- People who have normal blood pressure at 55 years of age have a 90% risk of developing high blood pressure in their lifetime. Even if your blood pressure is fine now, it doesn't mean that it will always be the case. As you age, your risk of developing high blood pressure goes up exponentially, and older adults need to keep a much closer watch on blood pressure to ensure it stays within healthy ranges.
- Blood pressure is found by measuring the pressure in the blood vessels during a heartbeat and when the heart is at rest. You might have noticed that blood pressure is recorded with not one, but two numbers. The upper number, systolic blood pressure, measures the pressure in the arteries when the heart pumps blood throughout the body; the lower number, diastolic blood pressure, is the pressure in the arteries when the heart is relaxing. Healthy blood pressure should be 120/80 or lower.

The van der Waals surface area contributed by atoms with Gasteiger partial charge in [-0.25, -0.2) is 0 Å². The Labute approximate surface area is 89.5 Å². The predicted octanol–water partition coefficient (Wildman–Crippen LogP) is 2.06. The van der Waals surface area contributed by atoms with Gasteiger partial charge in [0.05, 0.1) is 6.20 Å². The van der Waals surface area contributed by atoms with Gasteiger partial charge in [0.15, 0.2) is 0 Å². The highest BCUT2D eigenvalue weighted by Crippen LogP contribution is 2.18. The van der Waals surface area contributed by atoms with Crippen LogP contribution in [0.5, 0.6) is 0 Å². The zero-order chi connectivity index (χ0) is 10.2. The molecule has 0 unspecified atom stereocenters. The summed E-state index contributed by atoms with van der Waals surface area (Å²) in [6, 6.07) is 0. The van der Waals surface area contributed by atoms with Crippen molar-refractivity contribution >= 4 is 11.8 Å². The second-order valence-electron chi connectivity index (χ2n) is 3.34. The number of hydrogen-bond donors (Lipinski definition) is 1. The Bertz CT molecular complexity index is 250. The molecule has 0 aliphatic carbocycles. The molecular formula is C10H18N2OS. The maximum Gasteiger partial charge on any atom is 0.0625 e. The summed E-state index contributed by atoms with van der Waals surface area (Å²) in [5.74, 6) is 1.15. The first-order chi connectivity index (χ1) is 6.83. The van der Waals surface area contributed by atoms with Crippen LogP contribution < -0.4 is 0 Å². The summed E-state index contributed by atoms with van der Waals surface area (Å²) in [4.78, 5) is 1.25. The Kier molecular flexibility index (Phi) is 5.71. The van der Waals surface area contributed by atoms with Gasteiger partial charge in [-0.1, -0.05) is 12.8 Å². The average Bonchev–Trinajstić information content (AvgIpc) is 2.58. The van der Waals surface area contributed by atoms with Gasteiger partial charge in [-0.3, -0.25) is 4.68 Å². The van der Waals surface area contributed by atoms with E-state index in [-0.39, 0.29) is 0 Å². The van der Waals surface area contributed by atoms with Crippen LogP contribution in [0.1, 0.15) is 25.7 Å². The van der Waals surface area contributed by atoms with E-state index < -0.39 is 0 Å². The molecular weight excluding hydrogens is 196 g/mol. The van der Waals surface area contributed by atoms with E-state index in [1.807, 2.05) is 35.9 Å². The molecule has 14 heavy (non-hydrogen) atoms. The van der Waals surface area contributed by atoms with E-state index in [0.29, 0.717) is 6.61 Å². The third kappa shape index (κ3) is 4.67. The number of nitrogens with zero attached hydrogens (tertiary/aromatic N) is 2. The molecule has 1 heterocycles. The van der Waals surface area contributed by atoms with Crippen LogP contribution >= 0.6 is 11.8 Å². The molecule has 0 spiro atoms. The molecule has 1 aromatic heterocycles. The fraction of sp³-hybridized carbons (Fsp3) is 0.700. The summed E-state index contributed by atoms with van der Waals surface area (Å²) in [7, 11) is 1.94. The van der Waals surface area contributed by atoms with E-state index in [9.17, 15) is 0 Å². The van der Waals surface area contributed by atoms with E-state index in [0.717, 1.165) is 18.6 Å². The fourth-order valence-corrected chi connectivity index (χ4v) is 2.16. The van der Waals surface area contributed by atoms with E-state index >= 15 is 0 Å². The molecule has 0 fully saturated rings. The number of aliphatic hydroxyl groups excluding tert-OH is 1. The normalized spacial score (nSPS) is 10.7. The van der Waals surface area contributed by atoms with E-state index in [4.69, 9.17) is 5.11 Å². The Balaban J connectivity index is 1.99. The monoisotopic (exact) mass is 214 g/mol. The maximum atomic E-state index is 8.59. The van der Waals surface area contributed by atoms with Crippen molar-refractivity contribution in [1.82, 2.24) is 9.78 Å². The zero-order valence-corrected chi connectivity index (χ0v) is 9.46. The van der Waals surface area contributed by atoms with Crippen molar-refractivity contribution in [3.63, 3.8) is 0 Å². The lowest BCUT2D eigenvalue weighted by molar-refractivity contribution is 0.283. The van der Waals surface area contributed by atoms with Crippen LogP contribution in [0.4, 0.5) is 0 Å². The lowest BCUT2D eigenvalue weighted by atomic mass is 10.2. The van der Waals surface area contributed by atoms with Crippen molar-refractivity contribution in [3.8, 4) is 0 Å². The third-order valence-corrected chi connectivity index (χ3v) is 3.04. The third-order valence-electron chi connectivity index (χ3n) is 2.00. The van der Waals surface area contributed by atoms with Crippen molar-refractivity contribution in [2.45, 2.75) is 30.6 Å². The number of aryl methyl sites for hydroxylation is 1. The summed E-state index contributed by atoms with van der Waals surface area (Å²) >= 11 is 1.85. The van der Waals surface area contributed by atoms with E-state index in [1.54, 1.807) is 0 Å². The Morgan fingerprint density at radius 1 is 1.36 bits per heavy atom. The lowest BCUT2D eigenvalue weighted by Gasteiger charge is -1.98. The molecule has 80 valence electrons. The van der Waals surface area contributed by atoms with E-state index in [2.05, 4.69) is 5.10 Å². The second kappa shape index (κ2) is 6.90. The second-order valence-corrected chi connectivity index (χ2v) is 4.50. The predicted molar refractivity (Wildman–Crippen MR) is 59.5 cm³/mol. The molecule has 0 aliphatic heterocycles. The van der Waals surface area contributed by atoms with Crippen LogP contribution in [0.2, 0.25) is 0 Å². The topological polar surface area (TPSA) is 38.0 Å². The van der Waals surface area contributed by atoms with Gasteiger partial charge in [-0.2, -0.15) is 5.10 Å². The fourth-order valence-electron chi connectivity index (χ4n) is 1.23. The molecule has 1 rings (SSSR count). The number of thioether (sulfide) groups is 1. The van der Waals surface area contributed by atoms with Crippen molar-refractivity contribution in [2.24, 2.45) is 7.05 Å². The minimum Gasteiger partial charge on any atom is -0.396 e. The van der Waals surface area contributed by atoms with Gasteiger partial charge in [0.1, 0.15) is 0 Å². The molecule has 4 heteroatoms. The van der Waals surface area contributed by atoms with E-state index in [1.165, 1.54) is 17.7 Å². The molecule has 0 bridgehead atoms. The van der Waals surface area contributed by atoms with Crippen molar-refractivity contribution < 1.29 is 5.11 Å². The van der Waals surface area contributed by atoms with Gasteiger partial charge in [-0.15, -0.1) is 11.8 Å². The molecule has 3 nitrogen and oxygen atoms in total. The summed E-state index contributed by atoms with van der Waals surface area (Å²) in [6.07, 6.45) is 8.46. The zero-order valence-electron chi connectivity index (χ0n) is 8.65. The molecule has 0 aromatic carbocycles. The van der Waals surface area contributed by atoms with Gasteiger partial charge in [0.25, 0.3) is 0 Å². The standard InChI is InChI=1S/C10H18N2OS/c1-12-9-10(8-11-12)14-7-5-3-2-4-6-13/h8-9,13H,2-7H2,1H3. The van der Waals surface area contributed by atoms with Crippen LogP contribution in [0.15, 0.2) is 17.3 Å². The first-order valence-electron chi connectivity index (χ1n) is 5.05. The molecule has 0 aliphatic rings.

- Sodium can have a big impact on blood pressure. Are you paying attention to how much salt you eat every day? If not, you should be. Increased levels of sodium in the body are directly correlated with increased blood pressure levels. Some individuals have a greater response to salt levels than others, but in most cases, lowering the sodium in a diet can substantially lower blood pressure.
- High blood pressure can lead to a number of serious conditions, including coronary heart disease, heart failure, stroke and kidney failure. These are some of the leading causes of death in the US, so they're nothing to scoff at if you have HBP. In the short term, elevated blood pressure levels can make you tired, give you headaches, cause vision problems and give you an upset stomach– none of which are pleasant.